SAN FRANCISCO — FBI Director Robert S. Mueller believes public-private collaboration is crucial to protect America from cyberattacks — a threat he thinks could become bigger than terrorism itself.
Addressing a crowded hall at the annual RSA Conference on Thursday, March 1, Mueller said government and business need to pool their resources to combat cyberthreats.
“We cannot confront cybercrime on our own. Borders and boundaries pose no obstacles for hackers, but they continue to pose obstacles for global law enforcement, with conflicting laws, different priorities and diverse criminal justice systems,” Mueller said, echoing comments he has made in the past. “And with each passing day, the need for a collective approach for true collaboration and timely information sharing becomes more pressing.”
Terrorists have not used the Internet to launch a full-scale attack, Mueller said, but their intent should not be underestimated.
Mueller mentioned al-Qaida’s online English-language magazine, Inspire, which is used to share ideas and recruit members, and how al-Shabab, an al-Qaida affiliate in Somalia, uses Twitter to taunt enemies and encourage terrorist activity.
Those who claimed responsibility for the attempted Times Square bombing in May 2010 conducted reconnaissance and surveillance on public Web cameras, shared operational details on file sharing sites, communicated via remote conferencing software and avoided detection by IP address by using a proxy server.
State-sponsored computer hacking, espionage and criminals who steal information and sell it are other threats.
“We are losing data, we are losing money, we are losing ideas, and we are losing innovation,” Mueller said. “And as citizens, we are increasingly vulnerable to losing our information — and together we must find a way to stop the bleeding.”
Mueller told the conference-goers that the FBI is fighting back.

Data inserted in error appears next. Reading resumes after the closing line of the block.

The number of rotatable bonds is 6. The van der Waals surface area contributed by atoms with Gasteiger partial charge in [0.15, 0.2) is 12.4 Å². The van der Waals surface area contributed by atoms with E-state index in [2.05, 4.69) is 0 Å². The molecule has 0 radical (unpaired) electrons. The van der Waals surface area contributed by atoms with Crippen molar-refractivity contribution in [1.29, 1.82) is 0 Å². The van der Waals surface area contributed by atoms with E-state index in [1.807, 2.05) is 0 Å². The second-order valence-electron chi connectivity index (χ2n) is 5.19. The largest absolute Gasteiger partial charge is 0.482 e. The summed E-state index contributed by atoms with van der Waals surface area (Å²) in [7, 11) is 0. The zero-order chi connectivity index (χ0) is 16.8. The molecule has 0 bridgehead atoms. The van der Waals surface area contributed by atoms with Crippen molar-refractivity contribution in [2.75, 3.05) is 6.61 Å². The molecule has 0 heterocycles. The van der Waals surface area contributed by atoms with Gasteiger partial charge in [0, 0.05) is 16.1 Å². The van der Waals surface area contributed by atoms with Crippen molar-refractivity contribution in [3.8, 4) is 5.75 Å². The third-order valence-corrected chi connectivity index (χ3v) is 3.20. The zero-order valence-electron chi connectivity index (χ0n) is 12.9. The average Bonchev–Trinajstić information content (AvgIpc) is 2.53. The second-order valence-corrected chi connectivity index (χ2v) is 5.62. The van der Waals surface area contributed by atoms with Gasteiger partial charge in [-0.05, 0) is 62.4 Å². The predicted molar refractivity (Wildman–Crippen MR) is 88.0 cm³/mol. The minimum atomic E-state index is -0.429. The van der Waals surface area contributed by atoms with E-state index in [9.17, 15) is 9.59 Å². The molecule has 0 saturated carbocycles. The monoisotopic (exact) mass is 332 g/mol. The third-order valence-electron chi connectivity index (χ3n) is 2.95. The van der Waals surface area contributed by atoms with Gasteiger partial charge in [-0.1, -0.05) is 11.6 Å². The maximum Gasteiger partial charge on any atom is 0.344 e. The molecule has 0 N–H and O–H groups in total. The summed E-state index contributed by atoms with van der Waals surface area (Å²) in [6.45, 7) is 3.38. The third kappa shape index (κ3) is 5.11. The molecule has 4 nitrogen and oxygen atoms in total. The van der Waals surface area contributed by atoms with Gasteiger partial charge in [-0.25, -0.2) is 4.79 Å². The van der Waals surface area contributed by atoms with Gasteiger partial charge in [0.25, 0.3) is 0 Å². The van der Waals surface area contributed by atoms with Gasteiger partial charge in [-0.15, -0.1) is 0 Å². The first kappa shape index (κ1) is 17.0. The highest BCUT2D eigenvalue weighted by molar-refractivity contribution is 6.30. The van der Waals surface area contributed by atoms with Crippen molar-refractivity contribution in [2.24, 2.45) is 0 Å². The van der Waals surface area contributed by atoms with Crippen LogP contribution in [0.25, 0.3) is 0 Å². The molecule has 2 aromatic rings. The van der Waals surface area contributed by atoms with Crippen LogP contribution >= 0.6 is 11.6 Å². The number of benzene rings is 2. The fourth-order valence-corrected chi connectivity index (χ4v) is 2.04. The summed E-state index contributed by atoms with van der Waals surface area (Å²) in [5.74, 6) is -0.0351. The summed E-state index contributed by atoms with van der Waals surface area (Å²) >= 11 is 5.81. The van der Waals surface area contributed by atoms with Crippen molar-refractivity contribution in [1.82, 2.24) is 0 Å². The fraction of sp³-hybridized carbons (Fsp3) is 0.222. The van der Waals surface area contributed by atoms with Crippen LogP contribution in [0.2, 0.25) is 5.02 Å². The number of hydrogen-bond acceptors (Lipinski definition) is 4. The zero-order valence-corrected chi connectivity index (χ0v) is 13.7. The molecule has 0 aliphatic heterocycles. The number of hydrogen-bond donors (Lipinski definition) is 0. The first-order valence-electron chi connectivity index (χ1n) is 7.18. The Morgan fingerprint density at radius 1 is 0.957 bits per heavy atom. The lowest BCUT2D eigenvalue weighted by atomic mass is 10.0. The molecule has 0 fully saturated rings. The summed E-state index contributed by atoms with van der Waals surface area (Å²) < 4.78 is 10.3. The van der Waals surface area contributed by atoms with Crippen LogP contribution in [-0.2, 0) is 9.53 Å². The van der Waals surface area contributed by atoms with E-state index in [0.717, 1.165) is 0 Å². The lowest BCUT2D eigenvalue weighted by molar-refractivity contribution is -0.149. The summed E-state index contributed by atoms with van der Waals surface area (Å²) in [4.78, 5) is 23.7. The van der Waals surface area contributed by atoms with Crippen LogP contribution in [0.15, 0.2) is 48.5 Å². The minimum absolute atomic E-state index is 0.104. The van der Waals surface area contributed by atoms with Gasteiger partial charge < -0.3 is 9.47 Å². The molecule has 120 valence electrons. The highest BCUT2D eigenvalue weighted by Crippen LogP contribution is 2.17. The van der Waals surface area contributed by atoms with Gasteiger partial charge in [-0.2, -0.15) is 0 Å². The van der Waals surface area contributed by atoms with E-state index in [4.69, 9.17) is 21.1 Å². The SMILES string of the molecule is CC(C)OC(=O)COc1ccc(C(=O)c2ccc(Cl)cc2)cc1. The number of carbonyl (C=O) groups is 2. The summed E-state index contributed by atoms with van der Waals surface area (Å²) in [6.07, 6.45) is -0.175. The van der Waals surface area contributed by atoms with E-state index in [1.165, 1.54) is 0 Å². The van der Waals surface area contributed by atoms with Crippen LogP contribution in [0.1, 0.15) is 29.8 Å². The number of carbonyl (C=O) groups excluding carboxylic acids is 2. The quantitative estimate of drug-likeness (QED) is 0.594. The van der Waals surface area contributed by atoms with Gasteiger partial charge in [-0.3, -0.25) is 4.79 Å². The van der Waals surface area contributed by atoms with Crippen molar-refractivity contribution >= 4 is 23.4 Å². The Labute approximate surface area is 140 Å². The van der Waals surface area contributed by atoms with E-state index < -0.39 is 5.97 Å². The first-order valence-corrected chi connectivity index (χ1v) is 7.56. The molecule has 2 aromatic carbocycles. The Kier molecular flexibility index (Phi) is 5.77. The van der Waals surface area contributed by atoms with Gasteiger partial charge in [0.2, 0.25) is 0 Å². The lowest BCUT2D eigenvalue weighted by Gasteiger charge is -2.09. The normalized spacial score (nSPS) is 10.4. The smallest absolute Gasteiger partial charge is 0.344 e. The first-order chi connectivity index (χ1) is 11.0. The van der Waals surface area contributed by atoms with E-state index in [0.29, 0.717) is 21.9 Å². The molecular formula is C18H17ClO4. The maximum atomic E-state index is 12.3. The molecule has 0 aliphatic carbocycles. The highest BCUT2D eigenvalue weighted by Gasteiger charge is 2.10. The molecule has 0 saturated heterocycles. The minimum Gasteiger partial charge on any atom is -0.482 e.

The FBI partnered with authorities in Denmark, Estonia and Germany in Operation Ghost Click to shut down an illegal network operated by Rove Digital, an Estonian company. The criminals had manipulated Internet click advertising to redirect users to fraudulent ads. The scheme affected more than 100 countries and reaped millions of dollars in profit. Six Estonians were arrested and charged for the crime.
In April 2011, the bureau dismantled the Coreflood botnet thanks to a partnership with police and the private sector. The malware had infected 2 million computers, allowing hackers to steal personal and financial information. Authorities were able to seize the domain names and reroute the botnet to FBI-controlled servers.
This was all thanks to partnerships the FBI has cultivated for years with companies and foreign law enforcement agencies. Mueller talked up the existence of 63 legal attaché offices worldwide that are sharing information with international partners. The FBI has special agents in police departments in Romania, Estonia, the Netherlands and the Ukraine. The FBI also has “cybersquads” in the bureau’s 56 U.S.-based field offices with more than 1,000 specially trained agents and analysts.
They’ve successfully engaged some notable threats, but there are more to come.
“Terrorism does remain the FBI’s top priority, but in the not-too-distant future, we anticipate that the cyberthreat will post the No. 1 threat to our country. We need to take lessons learned from fighting terrorism and apply them to fighting cybercrime,” Mueller said.
The FBI is creating a structure in which agents, no matter where they are located, can collaborate with one another in a virtual environment to handle international threats.
Mueller said that the government needs the private sector’s cooperation to strengthen its assault against cyberthreats. Mueller mentioned the InfraGard project between the FBI and private industry. He also suggested that corporations could lend even more of a helping hand.
Mueller directly addressed vendors at the RSA Conference, saying they have valuable threat data. “You here today are often the first to see new threats coming down the road.”
Collaboration is essential in a world where connectivity grows more commonplace every day.
“One could argue that the more connected we become, the greater the risk to all of us,” Mueller said.
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